I mean, who are these college advisors anyway? What are their qualifications? Did they score particularly high on some test for the suitability to dole out futures? Have they been properly vetted and screened for the job they now hold? Many of them I’m sure are well-meaning but far too many of them, still are dangerous. I have listened to good friends tell me of their crimes. “you aren’t smart enough to be a doctor.” ”you should consider a different career” “Princeton isn’t suitable for you” “How can she do this, when she’s about to fail out?”
For many people I know, these prescriptions were never filled. Rather, they chose to ignore the disgraceful advise of these people and go on to accomplish more than could have ever been dreamed.
You may have heard this before, but the entire system is broken. Education, just one sector facing casualties. Systemic racism is so pervasive in this country that it has infected every single industry. It is not a curious act, or a series of misfortune or accidents. It is the sum total of hundreds of years of ill-intentioned law and policy meant to uphold white, male hegemony in a nation robbed from indigenous peoples.
I have never put someone on trial. Because I’m a dentist, not a lawyer. However, I have watched a lot of Suits and I have quite a few sorority sisters and girlfriends who are lawyers, so I think I’m quite suitable for the role.
To the advisors that dash out murderous prescriptions, kill dreams, project fear, and truncate destinies, or at least intend to, all before 2nd period, Shame on you. Like a camera phone in the face of a racist, we are shining the light on you today. It is unfortunate that circumstances have brought you here and you are now in the position to determine who possesses the grit to undergo which path. Yet, in the face of just one of many discrepancies, you choose to flesh out those students who you determine, (by wisdom of your own biased yard-stick) will not make the cut. Might I suggest you take a listen to their birth story?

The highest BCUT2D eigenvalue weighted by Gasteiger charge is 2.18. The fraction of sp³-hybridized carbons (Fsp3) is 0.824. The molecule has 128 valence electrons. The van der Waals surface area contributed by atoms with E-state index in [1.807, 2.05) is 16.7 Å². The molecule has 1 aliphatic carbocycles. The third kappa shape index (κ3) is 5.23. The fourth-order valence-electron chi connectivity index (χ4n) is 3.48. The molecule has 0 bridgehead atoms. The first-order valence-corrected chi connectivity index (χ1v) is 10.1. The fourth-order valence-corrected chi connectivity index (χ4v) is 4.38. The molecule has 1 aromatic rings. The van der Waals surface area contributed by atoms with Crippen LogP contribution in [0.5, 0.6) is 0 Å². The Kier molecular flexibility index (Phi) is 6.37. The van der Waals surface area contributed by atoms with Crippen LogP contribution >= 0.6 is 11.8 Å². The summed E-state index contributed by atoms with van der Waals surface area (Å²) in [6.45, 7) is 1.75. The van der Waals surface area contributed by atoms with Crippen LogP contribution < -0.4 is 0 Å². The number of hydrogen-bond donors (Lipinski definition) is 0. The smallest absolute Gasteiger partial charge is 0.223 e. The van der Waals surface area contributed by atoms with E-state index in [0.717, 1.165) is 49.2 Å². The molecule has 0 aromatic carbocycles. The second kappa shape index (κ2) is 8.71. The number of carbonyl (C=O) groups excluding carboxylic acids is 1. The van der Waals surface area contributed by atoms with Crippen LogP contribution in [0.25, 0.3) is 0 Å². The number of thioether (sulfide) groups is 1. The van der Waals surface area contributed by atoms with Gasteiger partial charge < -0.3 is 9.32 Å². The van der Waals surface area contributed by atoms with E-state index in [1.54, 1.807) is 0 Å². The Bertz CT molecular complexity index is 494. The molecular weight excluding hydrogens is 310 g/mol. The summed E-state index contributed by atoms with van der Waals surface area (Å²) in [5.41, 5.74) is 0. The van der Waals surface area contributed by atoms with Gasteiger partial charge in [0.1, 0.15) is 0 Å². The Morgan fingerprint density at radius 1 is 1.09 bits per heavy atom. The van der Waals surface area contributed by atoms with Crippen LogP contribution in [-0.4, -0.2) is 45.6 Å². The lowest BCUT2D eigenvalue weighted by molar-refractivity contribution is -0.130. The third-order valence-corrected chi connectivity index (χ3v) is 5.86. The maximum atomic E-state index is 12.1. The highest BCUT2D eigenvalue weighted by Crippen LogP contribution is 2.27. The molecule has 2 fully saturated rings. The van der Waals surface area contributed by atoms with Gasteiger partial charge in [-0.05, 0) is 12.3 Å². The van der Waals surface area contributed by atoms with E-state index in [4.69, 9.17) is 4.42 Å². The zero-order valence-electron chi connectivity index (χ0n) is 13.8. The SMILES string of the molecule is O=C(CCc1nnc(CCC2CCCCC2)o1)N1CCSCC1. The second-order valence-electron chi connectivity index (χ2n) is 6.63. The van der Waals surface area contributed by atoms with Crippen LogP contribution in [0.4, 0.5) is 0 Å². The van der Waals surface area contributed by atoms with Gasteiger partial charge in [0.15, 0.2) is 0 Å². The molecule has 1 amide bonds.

Doing so would show you that having escaped death, (and I do not mean this symbolically), having being willed to live, and thrive by wrinkled hands and weary prayers, the students whom you have determined to be ill-equipped for the rigors of (let’s face it,) a white-male dominated career, have already bested maternal and childhood mortality, community violence, indiscriminate poverty, the stress of the culmination of all these happenings, micro-aggressions in the classroom, macro-aggressions in the community, standardized testing riddled with bias that (you guessed it) does NOT benefit them, the growing difficulty in access to higher education, being more likely to be deemed a problem than to receive help for having a problem. All this and more, some as early as their first spelling test. And you think your best defense is to discourage them from pursuing this dream? As if this latest dream is the one that will break the camel’s back? That this most recent pursuit, having seen no familiar faces nor footsteps will cause them to turn back or stand still for lack of a seemingly suitable path. Pure foolishness. You ought to consider how you can break down the barriers rather than continue to buttress them. Pitiful. You ought to encourage dreams, arming them with resources and planning, not disarming them with scoffs and fearful reality checks. Doing so just might make you worthy of your position, peculiarly primed to prepare precious students for the new challenges that lie in wait.